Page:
Be a Critic
with a quick detail about how it was different and then rate it by feel on its effectiveness of using your lower body for that lap. For example, “Using high feet in this option really allowed me to stand with my legs instead of pull with my arms for each move.” Scale the drill’s intensity by increasing the difficulty of the climb you are trying so that coming up with options requires more effort and creativity. your singular focus will become easier. Have them let you know during your climb when you’ve strayed away from what you set out to do. Would you say it’s far easier to be critical while watching other people climb than it is to be critical of ourselves while we’re hanging on for dear life? Maybe the ability to puppeteer our climber from the comfort of a belay or spot comes from not being occupied with the challenges of climbing, which allows us to see options more clearly.
Asking ourselves subtle questions prior to spraying our insights from a distance can make our suggestions more relevant to the challenges they are facing. Does my advice consider the climber being supported from their lower body for the move I am suggesting? Are they balanced, or moving towards balance? Is it the holds they are on that are challenging them or the holds they are going for that need the solution to focus on?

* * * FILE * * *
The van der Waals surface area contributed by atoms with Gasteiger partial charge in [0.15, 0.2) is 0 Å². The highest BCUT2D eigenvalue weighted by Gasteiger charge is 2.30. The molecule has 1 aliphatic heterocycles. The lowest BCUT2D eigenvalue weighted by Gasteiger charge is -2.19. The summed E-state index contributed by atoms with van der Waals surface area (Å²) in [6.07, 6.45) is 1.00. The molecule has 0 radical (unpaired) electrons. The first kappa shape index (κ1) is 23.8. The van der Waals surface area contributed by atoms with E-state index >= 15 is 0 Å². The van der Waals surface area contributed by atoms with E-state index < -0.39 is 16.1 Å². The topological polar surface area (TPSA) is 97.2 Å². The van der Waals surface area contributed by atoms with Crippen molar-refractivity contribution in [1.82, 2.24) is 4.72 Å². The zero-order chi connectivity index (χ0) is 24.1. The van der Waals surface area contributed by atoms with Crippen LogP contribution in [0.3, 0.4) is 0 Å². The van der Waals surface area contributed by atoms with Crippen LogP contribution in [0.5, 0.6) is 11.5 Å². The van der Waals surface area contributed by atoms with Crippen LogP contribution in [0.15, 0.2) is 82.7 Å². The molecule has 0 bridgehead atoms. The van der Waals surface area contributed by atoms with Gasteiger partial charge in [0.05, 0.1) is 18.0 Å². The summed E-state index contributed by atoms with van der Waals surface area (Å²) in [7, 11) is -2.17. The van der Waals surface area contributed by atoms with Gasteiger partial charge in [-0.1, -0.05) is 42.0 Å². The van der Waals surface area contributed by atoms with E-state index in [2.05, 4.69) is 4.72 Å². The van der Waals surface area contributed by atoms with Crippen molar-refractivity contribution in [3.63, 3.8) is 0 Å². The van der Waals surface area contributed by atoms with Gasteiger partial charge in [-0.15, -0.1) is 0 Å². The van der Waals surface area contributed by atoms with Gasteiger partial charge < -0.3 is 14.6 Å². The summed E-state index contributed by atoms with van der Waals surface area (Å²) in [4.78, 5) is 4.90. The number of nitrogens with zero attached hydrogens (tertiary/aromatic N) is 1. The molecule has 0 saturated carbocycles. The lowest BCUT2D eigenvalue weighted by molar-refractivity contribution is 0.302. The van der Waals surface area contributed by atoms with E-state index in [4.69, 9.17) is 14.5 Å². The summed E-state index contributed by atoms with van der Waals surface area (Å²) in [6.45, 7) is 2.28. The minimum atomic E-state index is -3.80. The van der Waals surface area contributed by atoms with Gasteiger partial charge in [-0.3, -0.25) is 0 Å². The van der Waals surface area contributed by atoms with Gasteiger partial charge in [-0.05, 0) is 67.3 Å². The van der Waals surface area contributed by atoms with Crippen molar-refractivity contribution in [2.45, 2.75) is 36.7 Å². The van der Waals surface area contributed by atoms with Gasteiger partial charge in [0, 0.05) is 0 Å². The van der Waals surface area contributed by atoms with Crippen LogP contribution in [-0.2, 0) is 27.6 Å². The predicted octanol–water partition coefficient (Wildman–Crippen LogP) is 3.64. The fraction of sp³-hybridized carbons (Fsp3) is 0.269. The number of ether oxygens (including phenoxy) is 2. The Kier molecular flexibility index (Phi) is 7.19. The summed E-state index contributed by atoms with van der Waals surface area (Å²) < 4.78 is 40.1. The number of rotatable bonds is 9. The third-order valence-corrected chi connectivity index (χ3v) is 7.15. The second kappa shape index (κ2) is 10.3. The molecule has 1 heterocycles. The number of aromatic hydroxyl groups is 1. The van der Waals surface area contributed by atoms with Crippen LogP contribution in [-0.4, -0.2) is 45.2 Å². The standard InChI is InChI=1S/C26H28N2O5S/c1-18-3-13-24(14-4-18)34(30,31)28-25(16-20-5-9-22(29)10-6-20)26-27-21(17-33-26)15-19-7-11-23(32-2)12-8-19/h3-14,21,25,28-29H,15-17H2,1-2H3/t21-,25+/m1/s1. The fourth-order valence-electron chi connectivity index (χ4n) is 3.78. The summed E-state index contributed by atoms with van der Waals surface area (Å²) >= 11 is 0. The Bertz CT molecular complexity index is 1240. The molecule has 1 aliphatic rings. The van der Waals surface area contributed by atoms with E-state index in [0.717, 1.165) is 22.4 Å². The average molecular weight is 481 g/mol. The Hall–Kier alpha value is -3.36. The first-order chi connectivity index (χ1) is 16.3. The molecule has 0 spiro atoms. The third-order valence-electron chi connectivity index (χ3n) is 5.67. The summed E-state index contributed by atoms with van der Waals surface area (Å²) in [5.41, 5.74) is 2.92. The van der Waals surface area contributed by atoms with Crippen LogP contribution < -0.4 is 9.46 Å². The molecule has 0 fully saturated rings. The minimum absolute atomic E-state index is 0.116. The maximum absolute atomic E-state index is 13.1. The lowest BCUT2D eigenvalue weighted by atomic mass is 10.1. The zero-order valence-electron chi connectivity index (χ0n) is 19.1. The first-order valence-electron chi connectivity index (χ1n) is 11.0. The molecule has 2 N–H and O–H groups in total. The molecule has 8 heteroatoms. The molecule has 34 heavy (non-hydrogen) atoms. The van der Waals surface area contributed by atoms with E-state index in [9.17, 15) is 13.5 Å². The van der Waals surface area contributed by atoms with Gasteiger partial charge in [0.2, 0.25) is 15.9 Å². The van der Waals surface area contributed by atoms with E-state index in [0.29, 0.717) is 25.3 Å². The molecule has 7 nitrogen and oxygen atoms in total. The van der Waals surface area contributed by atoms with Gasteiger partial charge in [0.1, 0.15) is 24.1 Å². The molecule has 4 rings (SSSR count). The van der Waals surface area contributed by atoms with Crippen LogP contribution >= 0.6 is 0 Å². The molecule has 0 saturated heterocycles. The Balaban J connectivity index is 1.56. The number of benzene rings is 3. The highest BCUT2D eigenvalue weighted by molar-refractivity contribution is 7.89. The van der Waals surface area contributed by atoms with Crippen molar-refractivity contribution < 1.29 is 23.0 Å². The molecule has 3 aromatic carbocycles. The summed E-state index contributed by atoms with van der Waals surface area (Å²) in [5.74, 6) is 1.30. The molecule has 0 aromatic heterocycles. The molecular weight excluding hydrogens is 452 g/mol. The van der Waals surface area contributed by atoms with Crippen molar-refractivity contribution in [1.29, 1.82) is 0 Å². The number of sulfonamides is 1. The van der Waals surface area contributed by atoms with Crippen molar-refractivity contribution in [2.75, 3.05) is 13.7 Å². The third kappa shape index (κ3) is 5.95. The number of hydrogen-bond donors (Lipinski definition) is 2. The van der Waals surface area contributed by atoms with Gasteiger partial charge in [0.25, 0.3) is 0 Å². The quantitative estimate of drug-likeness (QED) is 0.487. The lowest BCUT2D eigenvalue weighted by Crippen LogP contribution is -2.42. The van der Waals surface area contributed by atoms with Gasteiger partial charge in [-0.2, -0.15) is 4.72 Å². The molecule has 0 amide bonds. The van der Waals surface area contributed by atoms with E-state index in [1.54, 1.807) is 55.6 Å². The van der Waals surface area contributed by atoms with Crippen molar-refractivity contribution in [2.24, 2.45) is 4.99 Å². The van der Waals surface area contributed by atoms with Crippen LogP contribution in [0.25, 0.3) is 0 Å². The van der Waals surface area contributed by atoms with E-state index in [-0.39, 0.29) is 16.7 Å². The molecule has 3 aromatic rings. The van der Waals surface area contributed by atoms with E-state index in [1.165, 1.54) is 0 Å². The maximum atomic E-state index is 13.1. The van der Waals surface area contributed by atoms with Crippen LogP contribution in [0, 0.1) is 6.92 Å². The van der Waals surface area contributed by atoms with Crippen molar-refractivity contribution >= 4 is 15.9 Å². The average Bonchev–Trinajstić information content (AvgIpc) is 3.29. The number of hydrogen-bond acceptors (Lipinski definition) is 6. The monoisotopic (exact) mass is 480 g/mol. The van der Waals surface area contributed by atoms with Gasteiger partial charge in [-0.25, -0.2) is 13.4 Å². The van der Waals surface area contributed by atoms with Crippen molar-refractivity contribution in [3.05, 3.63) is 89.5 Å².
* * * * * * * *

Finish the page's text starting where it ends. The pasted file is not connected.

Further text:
Then, to get even more value from your advice, take it yourself and try what you suggest. Hold yourself accountable for the option you offered and test whether it is a good option for moving through the crux.
Some of my hardest climbs demanded more creativity than strength training. From finding a new sequence that required doing one legged squats for a month i n order to stand up while making use of an undercling above my head to exploring on top rope for an hour to eventually find a way through that involved closing my eyes and focusing on moving my hips eight inches to the left in order to perform a mantle and hand-foot match easily. Using my knee as a foot hold and standing up on it and realizing how easy that can make a hard move.
The cheekily named Doer, Not a Critic 5.11c in the New River Gorge teaches climbers what a knee can offer towards making a hard sequence easy. Thinking about the name of this route offers us one other important insight about the challenges we face when learning while climbing.
It’s hard to do something at our limit and think about what we’re doing at the same time. Yet the only way we can improve and get better results is by becoming the critic that disappears when we just do it.
Mark Smith on Sould Food